Harvey Atkin

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Harvey Atkin
Born Elliot Harvey Atkin
18 December 1942
Toronto, Ontario, Canada
Died 17 July 2017(2017-07-17) (aged 74)
Toronto, Ontario, Canada
Cause of death Brain cancer
Occupation Actor, voice actor
Years active 1969–2017
Spouse(s) Celia Tessler (m. 1963; his death 2017)[1][2]
Children 4[3]

Elliot Harvey Atkin, known as Harvey Atkin (18 December 1942 – 17 July 2017), was a Canadian actor and voice actor who worked in feature films and television. He also did voice-overs, and voiced animations.

Early life[edit]

Atkin was born December 18, 1942 in Toronto, Ontario to parents of Russian-Jewish descent.[3][4] He developed his interest in acting while a student at Northview Heights Secondary School[5] by performing in a high school production of Eugene O'Neill's one-act play The Rope, for which he won an award at the Simpson's Drama Festival.[2] Atkin initially worked at his father's construction company. He then became a real estate agent, eventually transitioning to acting in commercials.[6]

Career[edit]

Atkin played Morty Melnick in the comedy film Meatballs (1979), for which performance he earned a Genie nomination.[7]

Atkin had a role in William Fruet's horror film Funeral Home (1980), as well as the role of Sam in The Adventures of Sam & Max: Freelance Police, and also played Mario's and Luigi's archenemy King Koopa on DiC Entertainment's cartoon version of Super Mario Bros. (notably, he was the first English voice actor for the character). Playing Bowser in all three Mario animated series, he was the only voice actor to appear in all three series as the same character.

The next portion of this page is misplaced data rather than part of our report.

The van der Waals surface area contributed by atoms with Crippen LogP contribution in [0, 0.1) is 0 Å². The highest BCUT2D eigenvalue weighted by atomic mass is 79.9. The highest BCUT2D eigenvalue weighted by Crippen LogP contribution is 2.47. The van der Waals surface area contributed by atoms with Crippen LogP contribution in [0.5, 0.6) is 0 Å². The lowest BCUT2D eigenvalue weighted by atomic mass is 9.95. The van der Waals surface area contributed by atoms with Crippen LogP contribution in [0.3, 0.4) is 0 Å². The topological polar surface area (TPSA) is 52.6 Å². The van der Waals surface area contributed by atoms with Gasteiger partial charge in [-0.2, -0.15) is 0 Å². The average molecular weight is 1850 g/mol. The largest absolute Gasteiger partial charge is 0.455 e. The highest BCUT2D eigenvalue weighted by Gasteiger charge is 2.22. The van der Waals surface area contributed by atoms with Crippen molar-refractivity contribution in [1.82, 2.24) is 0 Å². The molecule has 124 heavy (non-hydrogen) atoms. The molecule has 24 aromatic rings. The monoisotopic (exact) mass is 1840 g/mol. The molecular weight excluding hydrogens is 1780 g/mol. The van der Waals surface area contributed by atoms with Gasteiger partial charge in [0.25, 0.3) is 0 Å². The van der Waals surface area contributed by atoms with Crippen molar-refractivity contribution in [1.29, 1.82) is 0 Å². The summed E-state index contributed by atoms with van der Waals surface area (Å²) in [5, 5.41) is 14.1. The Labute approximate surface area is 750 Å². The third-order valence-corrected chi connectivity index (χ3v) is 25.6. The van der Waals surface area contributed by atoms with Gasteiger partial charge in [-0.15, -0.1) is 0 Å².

He voiced Mr. Mushnik on Little Shop, loosely based on the movie Little Shop of Horrors. He also played characters in other series such as Beetlejuice, Bad Dog and Ruby Gloom. Atkin appeared in more than 75 films and on many television series. He did voice-over work in approximately 3,000 television and radio commercials, notably for the Leon's Furniture chain, for which he won three Clio Awards.[8][2]

He appeared in 95 episodes of Cagney & Lacey as Sergeant Ronald Coleman.[6] Atkin played Judge Alan Ridenour in a recurring role on the television drama Law & Order: Special Victims Unit, a role he also played in Law & Order: Criminal Intent and Law & Order, and was the voice-over in Leon's and "Buy Israel Bonds" commercials in Canada. He also made a cameo playing a bus driver in the classic film Atlantic City (1980) starring Burt Lancaster, and was the voice for Morty in the television series Jacob Two-Two. He made a guest appearance in 2010 as a rabbi on the CBC Television series 18 to Life.

Atkin died of brain cancer in Toronto, Ontario, at the age of 74.[7][2] A re-animated version of the Super Mario World episode "Mama Luigi", commissioned and directed by animation artist Andrew Dickman within a year with over 227 animators and artists participating, was dedicated to Atkin alongside Tony Rosato (Luigi) who died on January 10. The video was finally released on August 29, 2017.[9]

Filmography[edit]

Film performances[10]
Year Title Role Notes
1976 Silver Streak Conventioneer
1978 High-Ballin' Buzz